(a) The assessee submitted the copies of extract of minutes of meeting of Board of Directors of M/s Max Venture Investment Holdings Pvt. Ltd. From examination of the copies of extracts of the minutes of the meeting, of the Board of Directors It. was observed that the meeting of board of director was held on 06.01.2010 and 20.04.2010 under the name of M/s Max. Venture Investment Holdings Pvt. Ltd. and Sh. Sanjiv Malik has signed the Board meeting. While on 06.01.2010 and 20.04.2010 neither M/s Max Venture Investment Holdings Pvt. Ltd. was in existence nor Sh. Sanjeev Malik was the director of that company. The name of company was M/s Dynavast India Pvt. Ltd. and this name was subsequently changed to Max Venture Investment Holdings Pvt. Ltd. -and Sh. Sanjiv Malik was appointed as director of the company on 28.12.2011.

(b) The above fact means that the assessee has submitted the document which was created after the happening of events. Thus it does not support its theory of share application money provided by Sh. Analjit Singh.

iv. Further, the contradictory submission of the assessee and M/s Neeman Family Foundation further strengthens the view that the credits of Rs. 87 Crore were not genuine. As per the submission filed by the assessee dated 13.7.2016 "Sh. Analjit Singh had vide gift dated 6.4.2011 conveyed the rights to allotment of shares against the aforesaid application money to Neeman Family foundation without consideration. As per assessee version Sh. Analjit Singh has given gift to M/s Neeman Family Foundation, while M/s Neeman Family Foundation vide its reply dated 9.12.2014 has submitted the copy of balance sheet as on 31.03.2012 and income and expenditure account for the year ended on 31.03.2012. As per this balance sheet Neeman Family Foundation has submitted that Donation received till 31.3.2012 was Rs. 89.16 crores. M/s Neeman Family foundation has never, stated that it has received gift. Hence M/s Neeman Family foundation in its return of income provided receipt of donation and no gift was declared by it. This clearly indicates that there is contradiction between, the submission of the assessee and documents submitted before the income tax department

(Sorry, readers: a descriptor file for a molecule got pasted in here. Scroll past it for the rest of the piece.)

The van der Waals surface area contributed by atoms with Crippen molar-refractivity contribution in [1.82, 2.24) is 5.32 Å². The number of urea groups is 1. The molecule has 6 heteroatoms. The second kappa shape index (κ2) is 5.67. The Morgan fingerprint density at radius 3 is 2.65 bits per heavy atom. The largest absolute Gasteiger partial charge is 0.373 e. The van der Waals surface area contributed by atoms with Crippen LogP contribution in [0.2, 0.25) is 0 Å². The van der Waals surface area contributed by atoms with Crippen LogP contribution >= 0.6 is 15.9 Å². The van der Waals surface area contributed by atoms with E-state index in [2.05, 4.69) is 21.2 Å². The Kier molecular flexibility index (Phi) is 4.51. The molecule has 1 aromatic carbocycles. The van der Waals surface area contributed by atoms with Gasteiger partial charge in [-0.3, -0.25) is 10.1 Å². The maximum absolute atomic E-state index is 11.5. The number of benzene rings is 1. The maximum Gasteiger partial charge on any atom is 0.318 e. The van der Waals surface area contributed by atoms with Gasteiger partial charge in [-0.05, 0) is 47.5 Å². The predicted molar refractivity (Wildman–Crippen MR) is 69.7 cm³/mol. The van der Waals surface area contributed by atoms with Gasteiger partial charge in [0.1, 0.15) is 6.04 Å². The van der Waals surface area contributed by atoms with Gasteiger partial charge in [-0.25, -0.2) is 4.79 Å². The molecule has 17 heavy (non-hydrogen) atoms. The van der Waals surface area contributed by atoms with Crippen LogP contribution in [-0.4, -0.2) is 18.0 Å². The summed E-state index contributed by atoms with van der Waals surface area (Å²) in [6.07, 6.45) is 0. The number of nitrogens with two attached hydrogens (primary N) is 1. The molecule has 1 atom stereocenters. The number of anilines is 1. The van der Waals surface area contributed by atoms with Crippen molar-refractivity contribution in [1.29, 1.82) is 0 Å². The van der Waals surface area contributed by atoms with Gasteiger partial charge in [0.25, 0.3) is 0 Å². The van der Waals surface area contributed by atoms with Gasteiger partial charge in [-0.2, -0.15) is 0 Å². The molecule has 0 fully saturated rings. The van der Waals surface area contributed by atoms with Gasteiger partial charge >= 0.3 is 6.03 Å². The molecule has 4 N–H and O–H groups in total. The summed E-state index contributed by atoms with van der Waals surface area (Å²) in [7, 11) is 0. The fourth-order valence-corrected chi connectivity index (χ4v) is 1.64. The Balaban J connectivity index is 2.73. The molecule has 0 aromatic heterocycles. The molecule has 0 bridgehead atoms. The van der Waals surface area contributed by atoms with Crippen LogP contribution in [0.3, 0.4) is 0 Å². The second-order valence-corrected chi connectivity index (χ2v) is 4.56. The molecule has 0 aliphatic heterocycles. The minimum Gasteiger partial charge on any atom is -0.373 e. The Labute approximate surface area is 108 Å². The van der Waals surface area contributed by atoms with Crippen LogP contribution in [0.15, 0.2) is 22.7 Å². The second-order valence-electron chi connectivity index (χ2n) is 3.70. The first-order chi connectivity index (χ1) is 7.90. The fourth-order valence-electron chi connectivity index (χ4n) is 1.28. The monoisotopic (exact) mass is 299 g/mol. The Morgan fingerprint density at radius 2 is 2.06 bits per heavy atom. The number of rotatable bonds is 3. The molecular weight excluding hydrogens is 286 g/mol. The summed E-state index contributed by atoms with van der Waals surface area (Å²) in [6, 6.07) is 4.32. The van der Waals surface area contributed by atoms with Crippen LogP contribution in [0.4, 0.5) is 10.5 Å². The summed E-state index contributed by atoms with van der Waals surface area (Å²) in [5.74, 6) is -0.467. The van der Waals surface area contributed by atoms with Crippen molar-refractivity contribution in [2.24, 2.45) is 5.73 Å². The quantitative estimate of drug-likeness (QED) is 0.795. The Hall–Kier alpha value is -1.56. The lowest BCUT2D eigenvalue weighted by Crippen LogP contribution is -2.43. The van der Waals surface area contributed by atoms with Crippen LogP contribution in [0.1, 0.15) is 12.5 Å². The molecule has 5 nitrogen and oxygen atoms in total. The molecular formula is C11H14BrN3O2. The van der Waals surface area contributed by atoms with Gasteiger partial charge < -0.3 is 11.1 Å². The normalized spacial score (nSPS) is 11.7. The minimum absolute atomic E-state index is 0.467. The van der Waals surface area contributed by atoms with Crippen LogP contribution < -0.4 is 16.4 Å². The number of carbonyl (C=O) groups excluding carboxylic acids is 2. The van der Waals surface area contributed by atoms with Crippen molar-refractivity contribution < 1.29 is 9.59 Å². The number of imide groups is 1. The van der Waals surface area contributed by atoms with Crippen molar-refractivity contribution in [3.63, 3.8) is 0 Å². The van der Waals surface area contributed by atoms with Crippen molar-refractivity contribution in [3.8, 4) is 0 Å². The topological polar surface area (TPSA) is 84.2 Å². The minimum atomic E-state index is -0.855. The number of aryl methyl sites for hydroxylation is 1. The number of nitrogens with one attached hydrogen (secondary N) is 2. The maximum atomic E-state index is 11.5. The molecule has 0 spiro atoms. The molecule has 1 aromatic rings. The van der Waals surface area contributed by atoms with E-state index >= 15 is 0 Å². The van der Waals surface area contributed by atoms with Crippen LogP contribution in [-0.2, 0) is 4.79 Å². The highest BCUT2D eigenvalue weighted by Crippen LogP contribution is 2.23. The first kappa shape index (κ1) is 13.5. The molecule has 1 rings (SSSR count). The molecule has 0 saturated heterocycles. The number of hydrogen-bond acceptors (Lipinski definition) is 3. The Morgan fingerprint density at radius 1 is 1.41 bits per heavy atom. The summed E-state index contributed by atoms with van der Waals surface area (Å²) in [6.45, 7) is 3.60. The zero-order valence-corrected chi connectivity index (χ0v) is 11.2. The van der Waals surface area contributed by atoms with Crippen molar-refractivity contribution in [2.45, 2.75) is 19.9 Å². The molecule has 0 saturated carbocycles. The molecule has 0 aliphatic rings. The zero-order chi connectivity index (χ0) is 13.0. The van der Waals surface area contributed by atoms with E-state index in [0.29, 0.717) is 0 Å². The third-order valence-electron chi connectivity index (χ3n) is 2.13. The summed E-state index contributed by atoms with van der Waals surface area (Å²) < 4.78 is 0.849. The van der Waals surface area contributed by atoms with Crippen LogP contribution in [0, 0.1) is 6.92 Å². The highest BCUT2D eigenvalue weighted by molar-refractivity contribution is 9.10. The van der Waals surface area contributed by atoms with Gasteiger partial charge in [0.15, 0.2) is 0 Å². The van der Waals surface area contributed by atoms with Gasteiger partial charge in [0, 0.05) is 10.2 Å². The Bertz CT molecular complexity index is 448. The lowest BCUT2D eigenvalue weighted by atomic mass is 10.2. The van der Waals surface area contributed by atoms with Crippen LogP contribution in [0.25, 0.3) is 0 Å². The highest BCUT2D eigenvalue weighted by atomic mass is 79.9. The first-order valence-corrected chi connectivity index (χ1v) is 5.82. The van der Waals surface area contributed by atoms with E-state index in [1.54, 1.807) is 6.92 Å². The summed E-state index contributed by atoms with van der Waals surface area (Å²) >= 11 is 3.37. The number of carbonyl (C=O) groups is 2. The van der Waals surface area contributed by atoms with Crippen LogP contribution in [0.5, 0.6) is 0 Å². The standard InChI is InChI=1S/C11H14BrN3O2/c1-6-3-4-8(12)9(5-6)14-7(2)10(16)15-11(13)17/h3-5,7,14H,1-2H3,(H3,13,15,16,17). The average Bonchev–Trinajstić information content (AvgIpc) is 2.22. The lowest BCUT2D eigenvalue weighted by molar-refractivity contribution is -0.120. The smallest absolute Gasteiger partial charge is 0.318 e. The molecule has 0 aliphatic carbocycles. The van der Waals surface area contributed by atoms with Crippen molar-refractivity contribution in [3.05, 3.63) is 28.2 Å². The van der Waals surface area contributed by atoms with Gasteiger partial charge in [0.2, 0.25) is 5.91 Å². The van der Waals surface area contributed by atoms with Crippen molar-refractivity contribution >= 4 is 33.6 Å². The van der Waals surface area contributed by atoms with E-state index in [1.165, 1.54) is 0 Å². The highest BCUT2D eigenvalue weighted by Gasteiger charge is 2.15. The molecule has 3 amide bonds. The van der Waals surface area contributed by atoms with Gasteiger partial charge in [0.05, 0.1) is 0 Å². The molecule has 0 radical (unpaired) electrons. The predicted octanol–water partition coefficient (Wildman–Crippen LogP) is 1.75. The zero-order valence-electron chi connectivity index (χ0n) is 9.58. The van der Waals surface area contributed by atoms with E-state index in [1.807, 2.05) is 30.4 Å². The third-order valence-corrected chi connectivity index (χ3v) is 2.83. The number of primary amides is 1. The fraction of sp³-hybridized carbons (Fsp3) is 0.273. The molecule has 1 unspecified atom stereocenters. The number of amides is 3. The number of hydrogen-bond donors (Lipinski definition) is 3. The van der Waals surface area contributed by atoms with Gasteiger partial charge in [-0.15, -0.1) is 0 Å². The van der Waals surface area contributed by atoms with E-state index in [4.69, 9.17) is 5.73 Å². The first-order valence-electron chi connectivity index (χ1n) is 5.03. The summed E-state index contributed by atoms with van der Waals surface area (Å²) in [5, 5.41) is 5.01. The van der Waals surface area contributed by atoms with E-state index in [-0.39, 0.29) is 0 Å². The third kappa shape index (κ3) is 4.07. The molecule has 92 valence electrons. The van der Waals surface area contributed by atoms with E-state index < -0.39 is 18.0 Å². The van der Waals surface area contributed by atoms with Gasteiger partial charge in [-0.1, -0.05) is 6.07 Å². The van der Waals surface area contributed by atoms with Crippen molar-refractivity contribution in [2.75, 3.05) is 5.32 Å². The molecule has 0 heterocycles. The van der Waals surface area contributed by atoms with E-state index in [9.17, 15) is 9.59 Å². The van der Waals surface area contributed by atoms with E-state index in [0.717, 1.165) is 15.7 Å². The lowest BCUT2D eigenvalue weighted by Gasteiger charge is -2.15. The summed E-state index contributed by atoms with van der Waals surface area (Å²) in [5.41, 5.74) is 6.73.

4.2 The assessee failed to prove that whether that share application money has ever been returned by the assessee or not to Sh. Analjit Singh.

Reason for formation of belief

5.1 I have carefully perused and considered the return of income of the assessee, various information provided by the assessee and various documents submitted by the assessee before the department from time to time. It has been observed that various contradictions were observed leading to credits of Rs. 87 crores being share application money received by the assessee during financial year 2009-10. On the basis of material available with the undersigned it was clear that the transactions with respect to credits of Rs. 87 crores is not genuine and thus can be basis of reason-for formation of belief that the income has been escaped assessment